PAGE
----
Seeking to break managed care's monopoly on dental care for Sacramento County's poor children, state Senate President Pro Tem Darrell Steinberg plans to introduce legislation to allow more choice in dentists, his aide told the Sacramento County Board of Supervisors on Tuesday.
More than 110,000 Sacramento County children on Medi-Cal participate in a mandatory dental managed care model, the only one of its kind in the state.
But that model also has one of the worst records of care: In fiscal 2010-2011, 30.6 percent of Sacramento County children with Medi-Cal saw a dentist, compared with nearly half of the children on Medi-Cal statewide.
The Sacramento Democrat's bill, which he plans to introduce next week, would give Sacramento children the option of a fee-for-service model, which pays dentists for each visit they report, said Steinberg's health consultant Diane Van Maren. The measure also would include beefed-up consumer protections, she said.
If approved, it would take effect July 1, she said.
"There is an immediate need for change here in Sacramento," Van Maren told the supervisors. "Managed care alone clearly is not working."
Under a managed care model, the state contracts directly with private dental plans, paying them a monthly fee about $12 for each Sacramento County Medi-Cal child assigned to them, whether the child sees a dentist that month or not.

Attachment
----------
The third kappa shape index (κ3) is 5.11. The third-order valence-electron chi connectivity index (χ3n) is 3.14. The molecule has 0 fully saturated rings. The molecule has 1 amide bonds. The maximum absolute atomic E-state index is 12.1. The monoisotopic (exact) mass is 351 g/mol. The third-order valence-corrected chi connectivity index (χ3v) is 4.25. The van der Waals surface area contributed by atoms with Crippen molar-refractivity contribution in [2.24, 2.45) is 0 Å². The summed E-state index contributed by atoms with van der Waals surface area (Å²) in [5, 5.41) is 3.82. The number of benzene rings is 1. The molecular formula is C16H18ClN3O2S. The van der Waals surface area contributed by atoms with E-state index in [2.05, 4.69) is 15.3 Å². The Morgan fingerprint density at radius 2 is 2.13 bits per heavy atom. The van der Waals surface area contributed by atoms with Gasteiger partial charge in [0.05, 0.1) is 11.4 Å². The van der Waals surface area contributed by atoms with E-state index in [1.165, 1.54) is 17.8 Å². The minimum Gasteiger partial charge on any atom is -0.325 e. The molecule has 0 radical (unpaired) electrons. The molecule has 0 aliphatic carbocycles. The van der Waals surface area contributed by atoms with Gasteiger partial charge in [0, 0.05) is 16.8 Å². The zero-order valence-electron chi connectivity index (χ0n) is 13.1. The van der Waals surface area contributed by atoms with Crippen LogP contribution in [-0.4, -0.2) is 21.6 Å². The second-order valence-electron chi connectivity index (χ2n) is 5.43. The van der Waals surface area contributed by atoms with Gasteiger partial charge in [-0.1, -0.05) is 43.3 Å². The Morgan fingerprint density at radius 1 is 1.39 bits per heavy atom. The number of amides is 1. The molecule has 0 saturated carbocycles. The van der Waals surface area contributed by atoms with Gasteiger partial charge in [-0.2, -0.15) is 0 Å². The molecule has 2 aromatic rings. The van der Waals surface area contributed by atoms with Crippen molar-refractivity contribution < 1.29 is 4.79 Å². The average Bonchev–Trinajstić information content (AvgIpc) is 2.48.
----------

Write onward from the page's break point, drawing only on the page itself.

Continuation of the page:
Critics of Sacramento County's program, which began as a pilot program nearly two decades ago, say it discourages dentists from seeing patients because they get paid either way.
But state Department of Health Care Services Director Toby Douglas, in previous correspondence with Steinberg, has said it would be "most expedient and effective" to keep Sacramento kids in the managed care program because the state may have to alter agreements with the federal government, which provides some Medi-Cal funding.
Instead, Douglas has proposed changes to the existing model, such as resolving patient complaints more quickly and getting tougher on dental plans that fail children, even terminating their contracts.
At least two Sacramento County supervisors questioned the concept of sticking with mandatory managed care.
Board Chair Don Nottoli, who remembers the early promises made when mandatory managed care went into effect, said the program has resulted in "abysmal rates."
Supervisor Phil Serna, who chairs First 5 Sacramento, added a sense of urgency to the discussion, calling on county staff to update him every few weeks on the issue.
"Over the course of 18 years, you kind of ask yourself why is this taking this long to address?'" he said.
Toni Moore, executive director of First 5 Sacramento, called on the supervisors to take a stand on the issue, even though the state has authority over the program.
"We need stronger county leadership around this because, quite frankly, it hasn't been there," she said.
Serna responded immediately: "In response, Toni, to your recommendation that the county own this, I'm owning this," he said.
The three other supervisors Roberta MacGlashan, Susan Peters and Jimmie Yee remained silent during the discussion and did not return previous calls for comment.